Some Horrible Things That Have Happened to Me
by Richard Aronson

So you think being a DM is easy? The problem with being a DM is that the players somehow or another come up with an idea, usage, or solution that was not anticipated. For example:

The party has foolishly begun breaking through the barrier that obviously guards a large and powerful demon. Much to their surprise, said large and powerful demon begins breaking through the barrier from the other side. Frantically, the Clerics begin exorcism, the Fighters throw rocks into the opening, and the Thieves run away. Just when you think that the demon is sure to escape before the exorcism can take effect, the Magic User cries out, "I'm casting a spell! I am reversing the spell Enlarge, and shrinking the hole." What's a poor demon to do?

Then again, there was the time that a vindictive player, owning a sword which had the x-ray vision capability, overloaded a Kobold with roentgens. He then sent the cancerous Kobold back to the Kobold King, hopefully to breed a race of mutant Kobolds.

Then there was the impetuous Hobbit, Loc Pique (not in the book of 1000 Hobbit names). Recognizing that the party stood little chance of finding the Old King's Castle without some assistance, I modified a die roll and had a pair of cautious, but intelligent, and potentially friendly Giant Owls discover the party one evening. Deciding the party was basically friendly (the presence of a Half-Elf had much to do with that), they flew away in search of a raven to translate for them. Seeing a target was all the excuse the Hobbit needed -- and in the twilight, his keen Hobbit vision could not quite perceive that the birds were flying away (or so he claimed -- the Dungeon Master's statement that "the birds are flying away from you" notwithstanding (notwitstanding?)). Deadeye Pique drew a bead on the male owl, got a critical hit with his light crossbow, and did it 18 points of damage. The owl swerved in midair and decided that a good offense was the best defense. The Hobbit, all four hit points of him, dove for the nearest tree, and it was only through great luck that the party did not all die. [Not to mention skillful negotiation -- ed. (no, the editor is not Loc Pique, incidentally)] The cute female magician with the fluttering eyelashes had nothing to do with any die roll modifications that may have occurred.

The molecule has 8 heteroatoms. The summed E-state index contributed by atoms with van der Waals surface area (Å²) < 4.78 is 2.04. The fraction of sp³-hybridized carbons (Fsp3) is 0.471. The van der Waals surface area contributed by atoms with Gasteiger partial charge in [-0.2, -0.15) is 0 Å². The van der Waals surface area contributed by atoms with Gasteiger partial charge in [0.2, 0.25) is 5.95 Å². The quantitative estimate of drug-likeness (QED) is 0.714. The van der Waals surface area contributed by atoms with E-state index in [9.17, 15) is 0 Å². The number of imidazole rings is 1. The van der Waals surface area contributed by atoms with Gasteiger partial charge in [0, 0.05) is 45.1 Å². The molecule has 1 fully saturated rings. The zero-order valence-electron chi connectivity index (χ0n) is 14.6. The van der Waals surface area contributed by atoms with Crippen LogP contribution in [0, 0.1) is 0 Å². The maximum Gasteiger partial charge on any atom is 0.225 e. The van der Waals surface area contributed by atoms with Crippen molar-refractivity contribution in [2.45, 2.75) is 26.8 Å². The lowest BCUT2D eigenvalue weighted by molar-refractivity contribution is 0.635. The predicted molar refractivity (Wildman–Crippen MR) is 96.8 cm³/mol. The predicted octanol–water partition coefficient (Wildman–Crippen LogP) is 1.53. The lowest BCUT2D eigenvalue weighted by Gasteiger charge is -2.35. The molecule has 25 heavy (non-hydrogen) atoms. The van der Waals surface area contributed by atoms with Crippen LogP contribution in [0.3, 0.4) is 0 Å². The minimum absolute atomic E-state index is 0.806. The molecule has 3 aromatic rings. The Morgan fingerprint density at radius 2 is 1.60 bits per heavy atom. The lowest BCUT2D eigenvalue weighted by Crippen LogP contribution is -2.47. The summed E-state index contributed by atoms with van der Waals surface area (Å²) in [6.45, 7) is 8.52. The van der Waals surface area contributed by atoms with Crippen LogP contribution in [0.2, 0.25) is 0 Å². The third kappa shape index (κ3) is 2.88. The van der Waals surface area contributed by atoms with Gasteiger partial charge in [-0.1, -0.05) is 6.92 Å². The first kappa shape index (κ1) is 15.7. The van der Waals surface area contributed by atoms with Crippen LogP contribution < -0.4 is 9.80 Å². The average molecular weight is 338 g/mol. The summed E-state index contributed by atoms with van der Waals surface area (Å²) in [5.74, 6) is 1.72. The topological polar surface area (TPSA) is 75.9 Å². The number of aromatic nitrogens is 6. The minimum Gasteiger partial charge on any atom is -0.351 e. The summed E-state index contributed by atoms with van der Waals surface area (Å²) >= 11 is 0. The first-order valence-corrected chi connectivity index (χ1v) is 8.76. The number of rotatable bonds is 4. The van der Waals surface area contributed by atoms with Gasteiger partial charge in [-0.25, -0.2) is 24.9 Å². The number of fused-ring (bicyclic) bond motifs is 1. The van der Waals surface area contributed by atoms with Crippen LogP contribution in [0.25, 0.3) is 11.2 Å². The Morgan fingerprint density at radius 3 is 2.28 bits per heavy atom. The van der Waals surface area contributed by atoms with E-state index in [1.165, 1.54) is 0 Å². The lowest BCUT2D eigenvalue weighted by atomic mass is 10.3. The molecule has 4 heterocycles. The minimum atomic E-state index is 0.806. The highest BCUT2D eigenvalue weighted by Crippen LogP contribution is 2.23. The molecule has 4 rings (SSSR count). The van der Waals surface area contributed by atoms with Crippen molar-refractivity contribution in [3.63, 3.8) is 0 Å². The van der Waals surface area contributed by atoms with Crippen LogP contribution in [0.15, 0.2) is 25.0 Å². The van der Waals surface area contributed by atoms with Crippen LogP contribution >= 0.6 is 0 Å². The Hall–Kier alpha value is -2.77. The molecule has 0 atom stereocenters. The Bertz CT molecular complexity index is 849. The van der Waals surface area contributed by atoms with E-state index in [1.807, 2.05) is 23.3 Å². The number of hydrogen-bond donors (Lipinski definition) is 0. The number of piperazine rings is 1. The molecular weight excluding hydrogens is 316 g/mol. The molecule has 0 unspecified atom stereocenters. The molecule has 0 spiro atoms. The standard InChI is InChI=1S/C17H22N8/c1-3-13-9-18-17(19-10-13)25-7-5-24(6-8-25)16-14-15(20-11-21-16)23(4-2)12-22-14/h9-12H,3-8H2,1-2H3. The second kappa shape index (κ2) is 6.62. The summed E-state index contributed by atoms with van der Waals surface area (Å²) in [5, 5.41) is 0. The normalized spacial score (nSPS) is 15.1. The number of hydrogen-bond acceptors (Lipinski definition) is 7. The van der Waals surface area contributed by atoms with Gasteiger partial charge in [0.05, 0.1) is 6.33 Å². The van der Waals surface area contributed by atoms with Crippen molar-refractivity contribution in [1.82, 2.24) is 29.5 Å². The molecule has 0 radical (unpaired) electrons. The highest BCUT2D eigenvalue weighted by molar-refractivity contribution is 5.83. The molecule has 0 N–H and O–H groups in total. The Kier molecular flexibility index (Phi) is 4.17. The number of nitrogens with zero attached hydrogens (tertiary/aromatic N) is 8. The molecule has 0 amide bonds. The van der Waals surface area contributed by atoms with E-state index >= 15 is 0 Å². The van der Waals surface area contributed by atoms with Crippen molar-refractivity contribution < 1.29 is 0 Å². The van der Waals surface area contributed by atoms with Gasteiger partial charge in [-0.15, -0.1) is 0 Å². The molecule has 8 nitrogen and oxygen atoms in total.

(Originally appeared in The Spell Book, Vol. I, No. 1, Jan/Feb 1981, p. 5; Corey S. Cole, editor.)


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